None of these court decisions considered the rather basic fact that if corporations have rights they must also have responsibilities. While fines are levied against corporations in some cases for the atrocities they commit they can be “held responsible” for those acts, but this can hardly be called “having responsibilities.” The only responsibilities corporations acknowledge are to their stockholders and these, too, can hardly be called “responsibilities,” since it is simply what corporations are supposed to do — namely, maximize profits. There is very little, if any, talk about responsibilities to “stakeholders” in corporate inner circles — or about moral or ethical responsibilities, either. Further, it’s never clear just who the corporations are. Are they the CEOs or the boards that govern them? Or are they the stockholders? Or are they the engineer who turns the handle that releases poisonous gas and kills 2500 people? The question threatens to become positively metaphysical. But assigning corporations rights without acknowledging their responsibilities makes no sense whatever. Rights without responsibilities can apply only to children and the mentally challenged, otherwise the notion is absurd on its face. (I hesitate to discuss the question whether corporations can be said to be mentally challenged.)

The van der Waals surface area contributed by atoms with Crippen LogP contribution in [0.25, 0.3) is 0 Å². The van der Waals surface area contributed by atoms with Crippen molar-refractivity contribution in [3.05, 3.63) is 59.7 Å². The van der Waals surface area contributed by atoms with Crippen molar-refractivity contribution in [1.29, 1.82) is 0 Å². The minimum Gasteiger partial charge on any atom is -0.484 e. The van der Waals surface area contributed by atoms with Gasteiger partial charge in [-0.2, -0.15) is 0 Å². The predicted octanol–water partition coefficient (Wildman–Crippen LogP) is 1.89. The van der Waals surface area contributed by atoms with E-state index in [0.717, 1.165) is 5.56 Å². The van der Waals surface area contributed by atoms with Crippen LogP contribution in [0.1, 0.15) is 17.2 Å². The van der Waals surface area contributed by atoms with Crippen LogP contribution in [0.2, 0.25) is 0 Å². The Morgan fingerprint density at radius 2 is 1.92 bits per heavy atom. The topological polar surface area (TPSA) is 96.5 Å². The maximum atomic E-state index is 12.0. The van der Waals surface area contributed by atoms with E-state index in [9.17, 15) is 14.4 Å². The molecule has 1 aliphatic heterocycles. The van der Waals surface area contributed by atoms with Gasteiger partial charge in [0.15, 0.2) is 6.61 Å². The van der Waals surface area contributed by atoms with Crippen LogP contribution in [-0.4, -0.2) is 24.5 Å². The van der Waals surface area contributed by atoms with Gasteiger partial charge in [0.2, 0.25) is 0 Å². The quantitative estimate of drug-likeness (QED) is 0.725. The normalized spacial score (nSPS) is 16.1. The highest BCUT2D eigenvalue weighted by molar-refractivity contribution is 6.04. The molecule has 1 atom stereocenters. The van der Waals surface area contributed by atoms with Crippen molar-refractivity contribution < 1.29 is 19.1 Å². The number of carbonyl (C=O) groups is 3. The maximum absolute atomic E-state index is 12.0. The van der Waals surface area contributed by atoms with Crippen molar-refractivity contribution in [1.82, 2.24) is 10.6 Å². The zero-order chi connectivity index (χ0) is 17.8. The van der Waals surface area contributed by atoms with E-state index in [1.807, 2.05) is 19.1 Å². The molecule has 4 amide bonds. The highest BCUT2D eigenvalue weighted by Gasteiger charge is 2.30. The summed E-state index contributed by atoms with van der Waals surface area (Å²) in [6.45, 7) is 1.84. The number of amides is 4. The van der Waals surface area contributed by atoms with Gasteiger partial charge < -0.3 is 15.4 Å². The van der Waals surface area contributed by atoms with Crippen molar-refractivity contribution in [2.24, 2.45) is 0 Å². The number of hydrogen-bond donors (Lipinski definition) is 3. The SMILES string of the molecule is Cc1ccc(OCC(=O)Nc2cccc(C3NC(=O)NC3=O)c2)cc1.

I have always thought that the concept of balance of powers under the Constitution is one of the most brilliant ideas ever conceived by the human mind. It arose, of course, in a French mind in the person of Montesquieu in the seventeenth century who saw this balance as necessary for the protection of individuals in a political group. Kings are not to be trusted. Presidents are not to be trusted. Those in power in general are not to be trusted. But if we balance the power among the executive, legislators and judges we can control the abuse that nearly always follows from too much power in the hands of one person. That’s the idea.